I first came into contact with Valerio Olgiati’s work on one of our university excursions when we visited the school building in Paspels. In a rather simple geometric volume, the distribution of classrooms at each corner, rotating in position over the floors, develops a new spatial situation on each level. Although it is a school extension with the main building on the other side of the street, the house stands confidently in sharp angularity and yet in volumetrics and geometry fitting to the existing built fabric.
Another of Olgiati’s works, the Yellow House in Flims, reuses an existing building. The radical transformation does not build on the existing but uses the existing to create something entirely new, an almost sculptural object, rearranging the entrance situation, creating open spaces on every level that bear no resemblance to their original use as a shop and flats. The metaphor of the palimpsest introduced by Rodolfo Machado for the reuse of buildings is literally put into practice here. For as Nigel Walter has pointed out, the new layers written over the earlier text have ‘no relation to the old, and if still legible the old is merely juxtaposed with the new’.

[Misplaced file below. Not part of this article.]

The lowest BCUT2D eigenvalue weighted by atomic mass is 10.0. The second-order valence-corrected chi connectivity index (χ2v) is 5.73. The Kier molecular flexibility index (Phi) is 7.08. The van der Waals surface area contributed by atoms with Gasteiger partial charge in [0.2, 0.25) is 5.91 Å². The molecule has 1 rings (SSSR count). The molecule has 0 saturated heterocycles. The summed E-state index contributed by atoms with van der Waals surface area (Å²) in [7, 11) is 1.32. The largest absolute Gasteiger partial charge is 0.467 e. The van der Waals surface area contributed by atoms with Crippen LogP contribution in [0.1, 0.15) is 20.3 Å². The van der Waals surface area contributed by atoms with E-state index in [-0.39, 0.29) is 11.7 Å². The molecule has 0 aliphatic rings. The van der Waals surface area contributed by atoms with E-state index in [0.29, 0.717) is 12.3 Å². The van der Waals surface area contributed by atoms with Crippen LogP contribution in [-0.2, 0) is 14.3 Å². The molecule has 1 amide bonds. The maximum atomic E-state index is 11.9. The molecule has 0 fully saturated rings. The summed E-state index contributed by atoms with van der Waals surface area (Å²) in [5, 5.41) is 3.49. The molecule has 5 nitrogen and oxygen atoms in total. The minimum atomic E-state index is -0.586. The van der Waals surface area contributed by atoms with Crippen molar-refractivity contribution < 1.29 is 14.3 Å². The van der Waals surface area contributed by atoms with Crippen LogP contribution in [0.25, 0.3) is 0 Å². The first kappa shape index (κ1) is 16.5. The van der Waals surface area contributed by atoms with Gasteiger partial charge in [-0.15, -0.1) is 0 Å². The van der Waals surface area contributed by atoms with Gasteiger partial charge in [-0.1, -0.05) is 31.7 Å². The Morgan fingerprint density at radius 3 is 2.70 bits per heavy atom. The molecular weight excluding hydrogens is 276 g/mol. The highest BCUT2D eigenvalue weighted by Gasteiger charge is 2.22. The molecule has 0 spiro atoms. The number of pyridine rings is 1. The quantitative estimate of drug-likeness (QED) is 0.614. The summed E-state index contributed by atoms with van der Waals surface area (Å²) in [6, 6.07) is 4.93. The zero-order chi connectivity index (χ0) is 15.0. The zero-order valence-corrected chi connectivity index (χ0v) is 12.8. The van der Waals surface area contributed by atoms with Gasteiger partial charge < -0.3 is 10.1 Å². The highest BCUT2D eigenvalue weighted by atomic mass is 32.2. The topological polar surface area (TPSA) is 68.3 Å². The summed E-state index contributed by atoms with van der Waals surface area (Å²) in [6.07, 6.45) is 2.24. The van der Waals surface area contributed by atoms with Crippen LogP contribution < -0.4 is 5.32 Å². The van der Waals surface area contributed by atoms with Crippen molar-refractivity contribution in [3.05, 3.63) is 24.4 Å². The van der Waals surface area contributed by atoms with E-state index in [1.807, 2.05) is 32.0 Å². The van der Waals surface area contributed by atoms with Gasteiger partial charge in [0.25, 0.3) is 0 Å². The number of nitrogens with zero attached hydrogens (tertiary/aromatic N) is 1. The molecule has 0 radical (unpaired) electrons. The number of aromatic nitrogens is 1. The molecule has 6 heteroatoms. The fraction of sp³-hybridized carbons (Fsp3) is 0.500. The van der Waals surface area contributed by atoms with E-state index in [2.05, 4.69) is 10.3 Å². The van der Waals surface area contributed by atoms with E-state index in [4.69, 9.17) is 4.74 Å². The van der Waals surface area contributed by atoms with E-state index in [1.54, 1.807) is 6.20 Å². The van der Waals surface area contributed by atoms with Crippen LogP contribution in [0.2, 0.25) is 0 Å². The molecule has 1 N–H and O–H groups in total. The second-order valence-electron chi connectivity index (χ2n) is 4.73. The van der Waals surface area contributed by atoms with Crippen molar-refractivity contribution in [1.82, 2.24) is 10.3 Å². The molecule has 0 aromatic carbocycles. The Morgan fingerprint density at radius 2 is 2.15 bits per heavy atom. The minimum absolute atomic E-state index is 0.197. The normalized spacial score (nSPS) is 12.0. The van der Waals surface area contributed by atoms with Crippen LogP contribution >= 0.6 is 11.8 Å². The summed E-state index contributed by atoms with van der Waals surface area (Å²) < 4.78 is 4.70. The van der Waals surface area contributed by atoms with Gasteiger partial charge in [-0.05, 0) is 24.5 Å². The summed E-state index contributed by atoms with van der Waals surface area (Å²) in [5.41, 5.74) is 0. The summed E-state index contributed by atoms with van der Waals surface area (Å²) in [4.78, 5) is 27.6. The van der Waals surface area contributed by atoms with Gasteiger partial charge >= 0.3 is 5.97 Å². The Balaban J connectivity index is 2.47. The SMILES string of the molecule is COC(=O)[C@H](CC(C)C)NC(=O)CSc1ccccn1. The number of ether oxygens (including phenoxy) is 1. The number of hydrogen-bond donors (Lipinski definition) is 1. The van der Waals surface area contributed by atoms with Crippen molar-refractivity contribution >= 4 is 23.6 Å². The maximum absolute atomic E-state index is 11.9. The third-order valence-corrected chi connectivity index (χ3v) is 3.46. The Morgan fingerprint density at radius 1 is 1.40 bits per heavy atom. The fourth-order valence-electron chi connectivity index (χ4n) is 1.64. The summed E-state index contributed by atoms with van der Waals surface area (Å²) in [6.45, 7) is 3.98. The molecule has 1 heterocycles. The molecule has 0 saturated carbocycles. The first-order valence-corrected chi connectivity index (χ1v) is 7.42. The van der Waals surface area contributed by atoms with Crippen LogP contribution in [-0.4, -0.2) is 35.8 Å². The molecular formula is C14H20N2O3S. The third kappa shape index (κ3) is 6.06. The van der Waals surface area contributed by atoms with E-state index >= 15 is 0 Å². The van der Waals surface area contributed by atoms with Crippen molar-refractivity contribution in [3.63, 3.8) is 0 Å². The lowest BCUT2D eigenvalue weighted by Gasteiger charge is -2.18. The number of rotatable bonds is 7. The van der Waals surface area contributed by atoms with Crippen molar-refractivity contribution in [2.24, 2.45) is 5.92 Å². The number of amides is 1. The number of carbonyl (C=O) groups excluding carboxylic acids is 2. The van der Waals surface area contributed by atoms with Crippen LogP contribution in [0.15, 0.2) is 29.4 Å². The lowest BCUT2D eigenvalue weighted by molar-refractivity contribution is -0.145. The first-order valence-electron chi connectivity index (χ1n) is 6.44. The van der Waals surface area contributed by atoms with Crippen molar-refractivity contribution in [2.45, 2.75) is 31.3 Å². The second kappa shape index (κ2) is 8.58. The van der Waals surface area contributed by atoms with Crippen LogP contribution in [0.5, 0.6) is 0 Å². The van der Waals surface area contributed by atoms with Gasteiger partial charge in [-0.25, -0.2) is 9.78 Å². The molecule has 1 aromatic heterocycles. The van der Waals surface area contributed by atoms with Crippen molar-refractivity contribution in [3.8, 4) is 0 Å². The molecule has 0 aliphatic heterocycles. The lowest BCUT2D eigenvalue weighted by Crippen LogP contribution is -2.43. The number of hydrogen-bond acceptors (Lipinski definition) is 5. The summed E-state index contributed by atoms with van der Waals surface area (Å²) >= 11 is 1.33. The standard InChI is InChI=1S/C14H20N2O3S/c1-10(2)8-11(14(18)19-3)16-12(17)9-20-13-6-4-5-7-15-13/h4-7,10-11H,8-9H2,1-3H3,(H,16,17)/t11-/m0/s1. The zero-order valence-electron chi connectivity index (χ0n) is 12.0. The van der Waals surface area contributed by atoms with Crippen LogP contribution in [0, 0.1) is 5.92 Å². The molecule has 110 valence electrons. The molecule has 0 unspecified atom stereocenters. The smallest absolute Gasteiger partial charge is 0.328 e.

The question of reference is also at the heart of Non-Referential Architecture, written by architectural theorist Markus Breitschmid but ideated by Olgiati. This manuscript concretises their theoretical understanding of architecture, which arises from the lack of universal meanings in our time. According to this,
“non-referential architecture is not architecture that exists as a referential vessel or symbol for something outside itself. Non-referential buildings are entities that are themselves meaningful and signifying, and as such they are no less the embodiment of society than buildings were in the past when they were vehicles of shared social ideals.”
A framework of seven principles is used to reflect on architectural discourses and practices common today:
1. spatial experience;
The aim is to create an architecture that does not need references to be meaningful, but develops its meaning from the creation of the space and the users’ experience of this space.
The idea of architecture that makes sense of itself is thought-provoking, especially since monuments and the reuse of existing buildings are often used as a means of forcing a relationship with the past or justifying design decisions with history. But how can we create non-referential architecture when we ourselves are referential because of our experiences and our own values? What does it say about us when we negate any reference? Doesn’t a lack of reference in the redesign and adaptation of buildings also imply a lack of meaning of the existing?
 Rodolfo Machado, “Old buildings as palimpsest. Towards a theory of remodeling.” Progressive architecture, 11 (1976): 46-49.
 Nigel Walter, Narrative Theory in Conservation. Change and Living Buildings (London: Routledge, 2020), 58.
 Markus Breitschmid and Valerio Oligiati, Valerio, Non-referential Architecture (Basel: Park Books, 2018), 13.